Steinbrenner poked fun at himself in the media. His frequent firings and rehirings of manager Billy Martin were lampooned in a '70s Miller Lite beer commercial in which Steinbrenner tells Martin "You're fired!" to which Martin replies "Oh, no, not again!" After one of Martin's real-life rehirings, the commercial was resurrected, only with Steinbrenner's line redubbed to say "You're hired!" The two commercials would sometimes alternate depending on Martin's status with the team.
In 1988 he was featured heavily in the William Goldman and Mike Lupica book "Wait Till Next Year" which looked at life inside the Yankees over a whole season (among other New York sports teams).
He hosted Saturday Night Live on October 20, 1990, at the same time his former outfielder and Yankee manager, Lou Piniella, led the Cincinnati Reds to a World Championship. In the opening sketch, he dreamt of a Yankees team managed, coached, and entirely played by himself. In other sketches, he chews out the SNL "writing staff" (notably including Al Franken) for featuring him in a mock Slim Fast commercial with other ruthless leaders such as Saddam Hussein and Idi Amin and plays a folksy convenience store manager whose business ethic is virtually the complete opposite of that of the real Steinbrenner.
In The Simpsons episode "Homer at the Bat", Mr. Burns fires Don Mattingly for refusing to shave sideburns only Burns could see. It is often assumed that this was a parody of an argument Steinbrenner and Mattingly had in real life with regards to Mattingly's hair length. However, the episode was actually recorded a year before the suspension occurred, and was nothing more than a coincidence. As Mattingly walks off the baseball field, he states, "I still like him [Burns] better than Steinbrenner."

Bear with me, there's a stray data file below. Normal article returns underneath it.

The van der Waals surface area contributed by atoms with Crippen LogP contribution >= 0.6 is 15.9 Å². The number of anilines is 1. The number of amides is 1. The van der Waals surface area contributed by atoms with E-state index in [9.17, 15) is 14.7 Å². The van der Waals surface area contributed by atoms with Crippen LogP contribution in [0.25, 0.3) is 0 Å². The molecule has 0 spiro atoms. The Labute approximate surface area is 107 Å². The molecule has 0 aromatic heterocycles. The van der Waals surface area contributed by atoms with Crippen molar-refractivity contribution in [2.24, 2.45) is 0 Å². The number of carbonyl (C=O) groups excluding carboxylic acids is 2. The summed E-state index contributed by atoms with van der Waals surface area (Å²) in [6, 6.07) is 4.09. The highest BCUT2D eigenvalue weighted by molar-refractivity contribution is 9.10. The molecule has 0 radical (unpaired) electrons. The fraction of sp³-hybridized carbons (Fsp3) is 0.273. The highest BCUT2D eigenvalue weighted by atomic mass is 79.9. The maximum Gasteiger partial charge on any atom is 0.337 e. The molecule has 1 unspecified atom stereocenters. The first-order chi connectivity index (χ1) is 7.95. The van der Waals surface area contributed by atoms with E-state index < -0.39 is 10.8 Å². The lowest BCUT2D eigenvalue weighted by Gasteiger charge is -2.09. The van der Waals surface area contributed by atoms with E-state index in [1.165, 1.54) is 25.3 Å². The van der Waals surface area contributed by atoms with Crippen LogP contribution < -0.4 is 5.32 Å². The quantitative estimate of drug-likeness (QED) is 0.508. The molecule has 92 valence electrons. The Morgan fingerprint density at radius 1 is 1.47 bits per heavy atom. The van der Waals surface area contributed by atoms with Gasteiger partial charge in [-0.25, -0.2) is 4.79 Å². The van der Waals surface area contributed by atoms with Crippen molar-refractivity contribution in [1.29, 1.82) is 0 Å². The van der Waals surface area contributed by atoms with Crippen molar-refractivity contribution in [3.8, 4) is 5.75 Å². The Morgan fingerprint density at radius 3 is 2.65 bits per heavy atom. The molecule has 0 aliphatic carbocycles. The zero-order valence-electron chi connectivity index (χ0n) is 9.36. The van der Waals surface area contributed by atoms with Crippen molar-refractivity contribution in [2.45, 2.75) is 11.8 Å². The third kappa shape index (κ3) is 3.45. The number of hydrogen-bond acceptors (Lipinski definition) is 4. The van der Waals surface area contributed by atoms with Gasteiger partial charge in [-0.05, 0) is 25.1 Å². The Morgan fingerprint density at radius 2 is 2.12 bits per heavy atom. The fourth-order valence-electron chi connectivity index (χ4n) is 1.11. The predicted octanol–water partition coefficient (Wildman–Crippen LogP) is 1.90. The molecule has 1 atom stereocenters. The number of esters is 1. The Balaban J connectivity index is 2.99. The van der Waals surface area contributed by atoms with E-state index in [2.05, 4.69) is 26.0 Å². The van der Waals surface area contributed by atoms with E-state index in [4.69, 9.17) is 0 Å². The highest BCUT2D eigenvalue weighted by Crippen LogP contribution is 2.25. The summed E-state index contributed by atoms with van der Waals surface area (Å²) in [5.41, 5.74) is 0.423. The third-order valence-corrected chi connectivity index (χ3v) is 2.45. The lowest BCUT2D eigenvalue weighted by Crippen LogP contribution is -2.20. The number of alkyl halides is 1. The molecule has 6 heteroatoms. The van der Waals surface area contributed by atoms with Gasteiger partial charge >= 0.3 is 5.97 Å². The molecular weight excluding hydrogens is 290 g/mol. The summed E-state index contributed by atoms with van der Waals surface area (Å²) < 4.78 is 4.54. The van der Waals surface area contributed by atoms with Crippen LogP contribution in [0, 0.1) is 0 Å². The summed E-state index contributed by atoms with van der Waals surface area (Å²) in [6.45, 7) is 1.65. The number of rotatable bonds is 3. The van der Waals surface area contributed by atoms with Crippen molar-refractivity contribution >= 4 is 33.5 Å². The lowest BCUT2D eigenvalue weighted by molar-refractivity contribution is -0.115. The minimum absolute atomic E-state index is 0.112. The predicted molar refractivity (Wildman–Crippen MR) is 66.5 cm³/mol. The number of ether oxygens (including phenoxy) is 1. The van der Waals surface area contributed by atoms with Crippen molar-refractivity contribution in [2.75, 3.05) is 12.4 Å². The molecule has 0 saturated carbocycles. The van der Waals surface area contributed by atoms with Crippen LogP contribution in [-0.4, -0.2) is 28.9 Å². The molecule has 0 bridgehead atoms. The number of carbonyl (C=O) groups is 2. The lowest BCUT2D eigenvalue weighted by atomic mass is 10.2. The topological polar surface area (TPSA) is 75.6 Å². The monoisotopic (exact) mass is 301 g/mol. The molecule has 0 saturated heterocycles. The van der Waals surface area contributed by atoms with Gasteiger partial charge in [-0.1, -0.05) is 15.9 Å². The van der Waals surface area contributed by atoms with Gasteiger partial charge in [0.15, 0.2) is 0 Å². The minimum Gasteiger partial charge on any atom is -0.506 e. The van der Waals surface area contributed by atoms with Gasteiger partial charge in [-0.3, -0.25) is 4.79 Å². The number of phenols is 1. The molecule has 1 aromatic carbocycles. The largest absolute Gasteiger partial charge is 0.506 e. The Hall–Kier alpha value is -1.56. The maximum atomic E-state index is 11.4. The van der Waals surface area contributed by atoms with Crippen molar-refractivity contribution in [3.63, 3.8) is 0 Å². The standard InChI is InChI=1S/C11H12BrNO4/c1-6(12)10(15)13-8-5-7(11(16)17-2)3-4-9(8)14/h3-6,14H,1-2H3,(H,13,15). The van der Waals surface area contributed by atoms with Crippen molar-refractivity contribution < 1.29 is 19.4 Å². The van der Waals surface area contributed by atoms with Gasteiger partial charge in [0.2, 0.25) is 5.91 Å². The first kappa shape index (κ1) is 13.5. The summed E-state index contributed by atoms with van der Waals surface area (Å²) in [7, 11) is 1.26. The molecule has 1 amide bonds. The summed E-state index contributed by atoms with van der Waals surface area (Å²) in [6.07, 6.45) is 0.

In the 1994 computer game Superhero League of Hoboken, one of the schemes of the primary antagonist, Dr. Entropy, is to resurrect George Steinbrenner to bring chaos to the world and rule together. The superheroes foil his plan by resurrecting Billy Martin.
After a public chastising of Yankees shortstop Derek Jeter for "partying too much", the two appeared in a Visa commercial club-hopping. A 2004 Visa commercial depicted Steinbrenner in the trainer's room at Yankee Stadium, suffering from an arm injury, unable to sign any checks, including that of his then-current manager Joe Torre, who spends most of the commercial treating Steinbrenner as if he were an important player.
Steinbrenner also was a fan of professional wrestling. He wrote the foreword of the 2005 Dusty Rhodes autobiography and was a regular at old Tampa Armory cards in the 1970s and 1980s. In March 1989, he appeared in the front row of the WWF's Saturday Night's Main Event broadcast, even interacting with manager Bobby "The Brain" Heenan at one point (Heenan remarked about the guy he managed in the ring at the time to Steinbrenner "I've got a ring full of Winfield"). In December 1990, Steinbrenner made another appearance on WWF TV in the front row during a Superstars of Wrestling TV taping held in Tampa's SunDome. Once again he interacted with Heenan and the wrestler he was managing at the time Curt Hennig. At WWF WrestleMania 7, Steinbrenner, WWF owner Vince McMahon, and NFL announcer Paul Maguire filmed a skit with the trio debating instant replay. He was also present in the front row of an edition of WCW Monday Nitro in 1996, and in the front row of another edition as well early 1998, when the event took place in Tampa.